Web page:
• Good leadership requires humility. So, when we leaders make mistakes, we need to own up to them.  It can be difficult and painful to do this, and sometimes we need to set boundaries as we are held accountable (for example, while some politicians are absolutely guilty of using violent rhetoric they should not be held personally accountable for the shooting in Tucson), but we DO need to own up to our errors in judgment or intention.  If we don’t, we are poor leaders.  And if we try to shift the blame onto others or make the situation about us instead of those who are hurt, we are abusing the power others have entrusted to us.  Period.

    I’m hoping that this will become a conversation of sorts and that, together, we might begin to shift the dialogue taking place towards mutual learning and relationship.  So, tell me, what have YOU learned this week?

    Scapegoats or Discipline…

    Today I watched a news report about a man who was convicted of raping his own daughter and fathering four children by her.  The report included a comment from the man’s elderly uncle who said that the father shouldn’t receive the steepest sentence because he was a “good man” and the daughter could have “said no” or “gone to her mother.”

    Made me sick.

    But it brought to the forefront of my mind/heart the way that we are so good at blaming victims and addressing symptoms instead of digging deep in search of the root problems.

    • I don’t care how many examples there are of “professional panhandlers” – most homeless human beings don’t “choose to be homeless”.

    • I don’t care how many examples there are of “kids who are out of control” – kids don’t deserve to be neglected or abused.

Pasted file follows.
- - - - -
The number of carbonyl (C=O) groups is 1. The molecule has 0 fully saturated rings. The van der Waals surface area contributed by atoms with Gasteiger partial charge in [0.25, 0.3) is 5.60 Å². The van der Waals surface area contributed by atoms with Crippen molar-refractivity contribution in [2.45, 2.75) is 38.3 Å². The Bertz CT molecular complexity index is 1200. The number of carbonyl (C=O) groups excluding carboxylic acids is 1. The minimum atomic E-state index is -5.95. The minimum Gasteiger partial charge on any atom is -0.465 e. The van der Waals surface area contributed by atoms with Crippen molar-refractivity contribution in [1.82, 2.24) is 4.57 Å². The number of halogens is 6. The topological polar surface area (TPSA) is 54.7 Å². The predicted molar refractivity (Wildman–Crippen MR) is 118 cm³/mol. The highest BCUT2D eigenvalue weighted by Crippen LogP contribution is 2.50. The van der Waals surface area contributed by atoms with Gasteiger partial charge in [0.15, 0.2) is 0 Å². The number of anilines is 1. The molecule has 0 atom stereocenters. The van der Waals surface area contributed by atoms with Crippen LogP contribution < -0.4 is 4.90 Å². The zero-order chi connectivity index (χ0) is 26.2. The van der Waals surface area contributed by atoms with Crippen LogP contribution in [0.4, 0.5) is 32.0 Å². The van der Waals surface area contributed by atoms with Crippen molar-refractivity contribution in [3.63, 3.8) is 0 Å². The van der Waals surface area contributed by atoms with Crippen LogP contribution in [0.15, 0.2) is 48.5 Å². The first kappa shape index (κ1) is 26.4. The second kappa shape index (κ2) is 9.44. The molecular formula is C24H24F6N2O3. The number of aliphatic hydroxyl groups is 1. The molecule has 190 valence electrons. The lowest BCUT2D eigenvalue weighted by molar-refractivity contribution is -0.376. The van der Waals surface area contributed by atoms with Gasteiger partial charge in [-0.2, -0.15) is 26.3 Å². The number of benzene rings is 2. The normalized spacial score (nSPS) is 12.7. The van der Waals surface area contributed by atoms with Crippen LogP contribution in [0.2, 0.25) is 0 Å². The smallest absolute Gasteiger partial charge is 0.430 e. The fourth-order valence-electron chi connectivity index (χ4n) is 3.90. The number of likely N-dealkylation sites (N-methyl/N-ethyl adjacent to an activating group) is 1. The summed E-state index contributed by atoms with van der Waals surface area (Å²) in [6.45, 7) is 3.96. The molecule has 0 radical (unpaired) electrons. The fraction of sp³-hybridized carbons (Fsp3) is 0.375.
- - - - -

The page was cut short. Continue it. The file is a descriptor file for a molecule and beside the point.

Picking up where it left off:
• I don’t care how short her skirt is – women and girls don’t deserve to be raped.  (and they certainly aren’t “asking for it”)

    • I don’t care how many kids she has by however many fathers – single mothers aren’t the root cause of poverty.

    • I don’t care how frightened or angered or appalled you are by homosexuality (whether its for religious reasons, or not) – people of other sexual orientations are not the cause of broken families and marriages.

    If we want to find solutions to these very real problems, we need discipline.  Because without discipline, we won’t be able to stand looking deep within ourselves (individually and corporately)…at the darkness of greed and selfishness and judgment and rage and fear and lust for power/control that are really at the root of these societal ills.

    Without discipline, we will find yet another scapegoat to pin the problem on and throw under the bus – and chances are so very good that the scapegoat will be one of the people already devastated by the problem at hand.

    Without emotional & spiritual discipline, it’s easy to fall into traps set for us by commentators on both sides of the divide. And as long as we spend our energy fighting each other, the more time and space there is for injustice/oppression to spread. Let us be a disciplined, compassionate community that seeks out root problems instead of attacking victims & symptoms.

    Because, without discipline, we are part of the problem.